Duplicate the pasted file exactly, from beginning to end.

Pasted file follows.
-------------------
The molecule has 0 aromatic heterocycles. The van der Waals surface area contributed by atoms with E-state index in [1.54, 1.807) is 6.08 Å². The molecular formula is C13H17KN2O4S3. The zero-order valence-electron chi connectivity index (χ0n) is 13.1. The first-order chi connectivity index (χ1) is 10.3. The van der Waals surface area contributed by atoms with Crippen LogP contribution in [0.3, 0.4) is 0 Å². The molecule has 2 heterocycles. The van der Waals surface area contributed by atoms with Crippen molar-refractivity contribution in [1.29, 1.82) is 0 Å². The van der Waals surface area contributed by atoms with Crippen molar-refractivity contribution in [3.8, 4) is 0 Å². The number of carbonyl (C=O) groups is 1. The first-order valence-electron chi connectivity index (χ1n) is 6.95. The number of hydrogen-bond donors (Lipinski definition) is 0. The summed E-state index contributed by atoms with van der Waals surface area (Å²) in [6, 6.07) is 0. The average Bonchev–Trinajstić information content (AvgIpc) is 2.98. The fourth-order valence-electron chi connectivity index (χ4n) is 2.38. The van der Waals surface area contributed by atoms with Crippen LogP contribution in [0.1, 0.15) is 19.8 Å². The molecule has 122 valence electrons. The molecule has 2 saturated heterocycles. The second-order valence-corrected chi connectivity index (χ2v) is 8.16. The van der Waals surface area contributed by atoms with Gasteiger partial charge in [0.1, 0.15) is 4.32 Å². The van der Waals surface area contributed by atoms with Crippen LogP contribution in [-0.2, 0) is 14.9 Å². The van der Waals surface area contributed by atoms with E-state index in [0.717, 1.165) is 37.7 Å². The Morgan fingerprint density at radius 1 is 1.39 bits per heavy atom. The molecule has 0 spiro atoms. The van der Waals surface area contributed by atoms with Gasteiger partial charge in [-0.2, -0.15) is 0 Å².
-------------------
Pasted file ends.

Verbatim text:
The molecule has 0 aromatic heterocycles. The van der Waals surface area contributed by atoms with E-state index in [1.54, 1.807) is 6.08 Å². The molecular formula is C13H17KN2O4S3. The zero-order valence-electron chi connectivity index (χ0n) is 13.1. The first-order chi connectivity index (χ1) is 10.3. The van der Waals surface area contributed by atoms with Crippen LogP contribution in [0.3, 0.4) is 0 Å². The molecule has 2 heterocycles. The van der Waals surface area contributed by atoms with Crippen molar-refractivity contribution in [1.29, 1.82) is 0 Å². The van der Waals surface area contributed by atoms with Crippen molar-refractivity contribution in [3.8, 4) is 0 Å². The number of carbonyl (C=O) groups is 1. The first-order valence-electron chi connectivity index (χ1n) is 6.95. The number of hydrogen-bond donors (Lipinski definition) is 0. The summed E-state index contributed by atoms with van der Waals surface area (Å²) in [6, 6.07) is 0. The average Bonchev–Trinajstić information content (AvgIpc) is 2.98. The fourth-order valence-electron chi connectivity index (χ4n) is 2.38. The van der Waals surface area contributed by atoms with Crippen LogP contribution in [0.1, 0.15) is 19.8 Å². The molecule has 122 valence electrons. The molecule has 2 saturated heterocycles. The second-order valence-corrected chi connectivity index (χ2v) is 8.16. The van der Waals surface area contributed by atoms with Gasteiger partial charge in [0.1, 0.15) is 4.32 Å². The van der Waals surface area contributed by atoms with Crippen LogP contribution in [-0.2, 0) is 14.9 Å². The van der Waals surface area contributed by atoms with E-state index in [0.717, 1.165) is 37.7 Å². The Morgan fingerprint density at radius 1 is 1.39 bits per heavy atom. The molecule has 0 spiro atoms. The van der Waals surface area contributed by atoms with Gasteiger partial charge in [-0.2, -0.15) is 0 Å².